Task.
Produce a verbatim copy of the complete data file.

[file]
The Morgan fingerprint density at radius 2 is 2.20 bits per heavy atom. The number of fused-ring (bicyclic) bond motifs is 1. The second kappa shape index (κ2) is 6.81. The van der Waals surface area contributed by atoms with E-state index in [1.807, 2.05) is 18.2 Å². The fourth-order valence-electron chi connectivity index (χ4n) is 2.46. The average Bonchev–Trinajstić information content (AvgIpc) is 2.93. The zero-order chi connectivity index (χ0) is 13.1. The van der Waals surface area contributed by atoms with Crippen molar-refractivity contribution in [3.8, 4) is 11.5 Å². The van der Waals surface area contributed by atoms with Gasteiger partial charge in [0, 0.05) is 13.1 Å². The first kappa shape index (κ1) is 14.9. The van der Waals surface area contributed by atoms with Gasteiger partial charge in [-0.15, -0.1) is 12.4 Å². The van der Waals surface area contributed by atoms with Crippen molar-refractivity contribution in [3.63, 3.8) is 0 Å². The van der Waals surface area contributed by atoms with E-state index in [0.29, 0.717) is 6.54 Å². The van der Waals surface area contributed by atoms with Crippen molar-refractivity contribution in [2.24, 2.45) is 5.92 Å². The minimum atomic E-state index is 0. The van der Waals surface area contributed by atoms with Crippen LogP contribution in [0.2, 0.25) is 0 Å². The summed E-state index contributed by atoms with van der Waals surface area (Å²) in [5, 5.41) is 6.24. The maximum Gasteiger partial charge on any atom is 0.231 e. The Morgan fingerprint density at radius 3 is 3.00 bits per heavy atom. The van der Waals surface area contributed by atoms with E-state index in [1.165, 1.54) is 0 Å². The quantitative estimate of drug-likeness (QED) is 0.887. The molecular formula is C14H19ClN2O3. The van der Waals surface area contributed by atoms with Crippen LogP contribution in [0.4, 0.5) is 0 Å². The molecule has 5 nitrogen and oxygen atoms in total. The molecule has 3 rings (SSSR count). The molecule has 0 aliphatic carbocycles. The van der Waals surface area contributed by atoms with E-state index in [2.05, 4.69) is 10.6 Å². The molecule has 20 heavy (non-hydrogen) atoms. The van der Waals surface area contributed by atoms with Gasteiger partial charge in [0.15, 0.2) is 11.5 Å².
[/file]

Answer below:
The Morgan fingerprint density at radius 2 is 2.20 bits per heavy atom. The number of fused-ring (bicyclic) bond motifs is 1. The second kappa shape index (κ2) is 6.81. The van der Waals surface area contributed by atoms with E-state index in [1.807, 2.05) is 18.2 Å². The fourth-order valence-electron chi connectivity index (χ4n) is 2.46. The average Bonchev–Trinajstić information content (AvgIpc) is 2.93. The zero-order chi connectivity index (χ0) is 13.1. The van der Waals surface area contributed by atoms with Crippen molar-refractivity contribution in [3.8, 4) is 11.5 Å². The van der Waals surface area contributed by atoms with Gasteiger partial charge in [0, 0.05) is 13.1 Å². The first kappa shape index (κ1) is 14.9. The van der Waals surface area contributed by atoms with Gasteiger partial charge in [-0.15, -0.1) is 12.4 Å². The van der Waals surface area contributed by atoms with Crippen molar-refractivity contribution in [3.63, 3.8) is 0 Å². The van der Waals surface area contributed by atoms with E-state index in [0.29, 0.717) is 6.54 Å². The van der Waals surface area contributed by atoms with Crippen molar-refractivity contribution in [2.24, 2.45) is 5.92 Å². The minimum atomic E-state index is 0. The van der Waals surface area contributed by atoms with Crippen LogP contribution in [0.2, 0.25) is 0 Å². The summed E-state index contributed by atoms with van der Waals surface area (Å²) in [5, 5.41) is 6.24. The maximum Gasteiger partial charge on any atom is 0.231 e. The Morgan fingerprint density at radius 3 is 3.00 bits per heavy atom. The van der Waals surface area contributed by atoms with E-state index in [1.165, 1.54) is 0 Å². The quantitative estimate of drug-likeness (QED) is 0.887. The molecular formula is C14H19ClN2O3. The van der Waals surface area contributed by atoms with Crippen LogP contribution in [0.4, 0.5) is 0 Å². The molecule has 5 nitrogen and oxygen atoms in total. The molecule has 3 rings (SSSR count). The molecule has 0 aliphatic carbocycles. The van der Waals surface area contributed by atoms with E-state index in [2.05, 4.69) is 10.6 Å². The molecule has 20 heavy (non-hydrogen) atoms. The van der Waals surface area contributed by atoms with Gasteiger partial charge in [0.15, 0.2) is 11.5 Å².